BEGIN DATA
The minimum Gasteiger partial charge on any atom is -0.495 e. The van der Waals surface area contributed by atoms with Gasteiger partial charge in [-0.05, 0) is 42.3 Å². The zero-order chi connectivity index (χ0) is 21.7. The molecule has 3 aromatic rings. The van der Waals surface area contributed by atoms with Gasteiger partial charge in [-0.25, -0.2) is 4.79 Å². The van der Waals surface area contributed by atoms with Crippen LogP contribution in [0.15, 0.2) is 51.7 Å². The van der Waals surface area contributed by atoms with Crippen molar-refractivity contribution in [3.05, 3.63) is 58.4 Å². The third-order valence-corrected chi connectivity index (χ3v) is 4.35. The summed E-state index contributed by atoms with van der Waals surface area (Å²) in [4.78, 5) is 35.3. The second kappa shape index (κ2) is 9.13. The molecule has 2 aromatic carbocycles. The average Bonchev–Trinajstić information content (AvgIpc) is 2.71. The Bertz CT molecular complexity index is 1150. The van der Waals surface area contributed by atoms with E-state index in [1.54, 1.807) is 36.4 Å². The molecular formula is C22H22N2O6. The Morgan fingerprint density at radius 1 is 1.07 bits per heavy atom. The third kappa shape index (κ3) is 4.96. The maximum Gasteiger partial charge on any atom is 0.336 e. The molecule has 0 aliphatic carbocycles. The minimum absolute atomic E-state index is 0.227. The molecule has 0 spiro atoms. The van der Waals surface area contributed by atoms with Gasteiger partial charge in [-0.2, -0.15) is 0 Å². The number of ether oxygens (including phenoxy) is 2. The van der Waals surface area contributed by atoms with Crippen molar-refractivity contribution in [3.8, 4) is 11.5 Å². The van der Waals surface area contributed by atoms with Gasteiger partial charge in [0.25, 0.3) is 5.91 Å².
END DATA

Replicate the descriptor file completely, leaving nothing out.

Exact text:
The minimum Gasteiger partial charge on any atom is -0.495 e. The van der Waals surface area contributed by atoms with Gasteiger partial charge in [-0.05, 0) is 42.3 Å². The zero-order chi connectivity index (χ0) is 21.7. The molecule has 3 aromatic rings. The van der Waals surface area contributed by atoms with Gasteiger partial charge in [-0.25, -0.2) is 4.79 Å². The van der Waals surface area contributed by atoms with Crippen LogP contribution in [0.15, 0.2) is 51.7 Å². The van der Waals surface area contributed by atoms with Crippen molar-refractivity contribution in [3.05, 3.63) is 58.4 Å². The third-order valence-corrected chi connectivity index (χ3v) is 4.35. The summed E-state index contributed by atoms with van der Waals surface area (Å²) in [4.78, 5) is 35.3. The second kappa shape index (κ2) is 9.13. The molecule has 2 aromatic carbocycles. The average Bonchev–Trinajstić information content (AvgIpc) is 2.71. The Bertz CT molecular complexity index is 1150. The van der Waals surface area contributed by atoms with E-state index in [1.54, 1.807) is 36.4 Å². The molecular formula is C22H22N2O6. The Morgan fingerprint density at radius 1 is 1.07 bits per heavy atom. The third kappa shape index (κ3) is 4.96. The maximum Gasteiger partial charge on any atom is 0.336 e. The molecule has 0 aliphatic carbocycles. The minimum absolute atomic E-state index is 0.227. The molecule has 0 spiro atoms. The van der Waals surface area contributed by atoms with Gasteiger partial charge in [-0.2, -0.15) is 0 Å². The number of ether oxygens (including phenoxy) is 2. The van der Waals surface area contributed by atoms with Crippen molar-refractivity contribution in [3.8, 4) is 11.5 Å². The van der Waals surface area contributed by atoms with Gasteiger partial charge in [0.25, 0.3) is 5.91 Å².